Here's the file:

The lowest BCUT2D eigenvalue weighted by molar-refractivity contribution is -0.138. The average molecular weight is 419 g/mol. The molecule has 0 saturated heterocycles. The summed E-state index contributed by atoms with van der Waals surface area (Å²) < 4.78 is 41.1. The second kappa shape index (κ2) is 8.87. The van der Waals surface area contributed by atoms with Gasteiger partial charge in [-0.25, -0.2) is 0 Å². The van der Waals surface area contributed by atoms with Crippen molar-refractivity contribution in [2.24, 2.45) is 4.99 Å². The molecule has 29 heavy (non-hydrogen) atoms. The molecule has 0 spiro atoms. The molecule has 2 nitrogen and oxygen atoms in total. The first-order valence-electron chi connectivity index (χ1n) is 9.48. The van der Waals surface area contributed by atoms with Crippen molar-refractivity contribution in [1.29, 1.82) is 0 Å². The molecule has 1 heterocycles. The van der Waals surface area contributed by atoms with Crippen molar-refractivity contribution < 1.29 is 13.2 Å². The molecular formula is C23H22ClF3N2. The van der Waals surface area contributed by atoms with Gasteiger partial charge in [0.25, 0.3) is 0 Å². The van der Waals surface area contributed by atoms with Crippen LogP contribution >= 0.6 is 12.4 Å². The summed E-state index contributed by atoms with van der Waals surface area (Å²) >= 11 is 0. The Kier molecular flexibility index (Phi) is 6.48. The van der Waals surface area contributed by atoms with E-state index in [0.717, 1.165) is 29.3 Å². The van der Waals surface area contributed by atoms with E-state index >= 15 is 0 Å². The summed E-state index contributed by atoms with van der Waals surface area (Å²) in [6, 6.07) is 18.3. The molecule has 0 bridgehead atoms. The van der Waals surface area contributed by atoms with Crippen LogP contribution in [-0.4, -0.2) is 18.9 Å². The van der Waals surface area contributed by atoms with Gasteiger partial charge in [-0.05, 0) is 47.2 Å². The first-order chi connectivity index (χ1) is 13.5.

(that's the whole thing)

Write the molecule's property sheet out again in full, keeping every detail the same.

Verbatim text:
The lowest BCUT2D eigenvalue weighted by molar-refractivity contribution is -0.138. The average molecular weight is 419 g/mol. The molecule has 0 saturated heterocycles. The summed E-state index contributed by atoms with van der Waals surface area (Å²) < 4.78 is 41.1. The second kappa shape index (κ2) is 8.87. The van der Waals surface area contributed by atoms with Gasteiger partial charge in [-0.25, -0.2) is 0 Å². The van der Waals surface area contributed by atoms with Crippen molar-refractivity contribution in [2.24, 2.45) is 4.99 Å². The molecule has 29 heavy (non-hydrogen) atoms. The molecule has 0 spiro atoms. The molecule has 2 nitrogen and oxygen atoms in total. The first-order valence-electron chi connectivity index (χ1n) is 9.48. The van der Waals surface area contributed by atoms with Crippen molar-refractivity contribution in [1.29, 1.82) is 0 Å². The molecule has 1 heterocycles. The van der Waals surface area contributed by atoms with Crippen molar-refractivity contribution < 1.29 is 13.2 Å². The molecular formula is C23H22ClF3N2. The van der Waals surface area contributed by atoms with Gasteiger partial charge in [0.25, 0.3) is 0 Å². The van der Waals surface area contributed by atoms with Crippen LogP contribution >= 0.6 is 12.4 Å². The summed E-state index contributed by atoms with van der Waals surface area (Å²) >= 11 is 0. The Kier molecular flexibility index (Phi) is 6.48. The van der Waals surface area contributed by atoms with E-state index in [0.717, 1.165) is 29.3 Å². The van der Waals surface area contributed by atoms with E-state index >= 15 is 0 Å². The summed E-state index contributed by atoms with van der Waals surface area (Å²) in [6, 6.07) is 18.3. The molecule has 0 bridgehead atoms. The van der Waals surface area contributed by atoms with Crippen LogP contribution in [-0.4, -0.2) is 18.9 Å². The van der Waals surface area contributed by atoms with Gasteiger partial charge in [-0.05, 0) is 47.2 Å². The first-order chi connectivity index (χ1) is 13.5.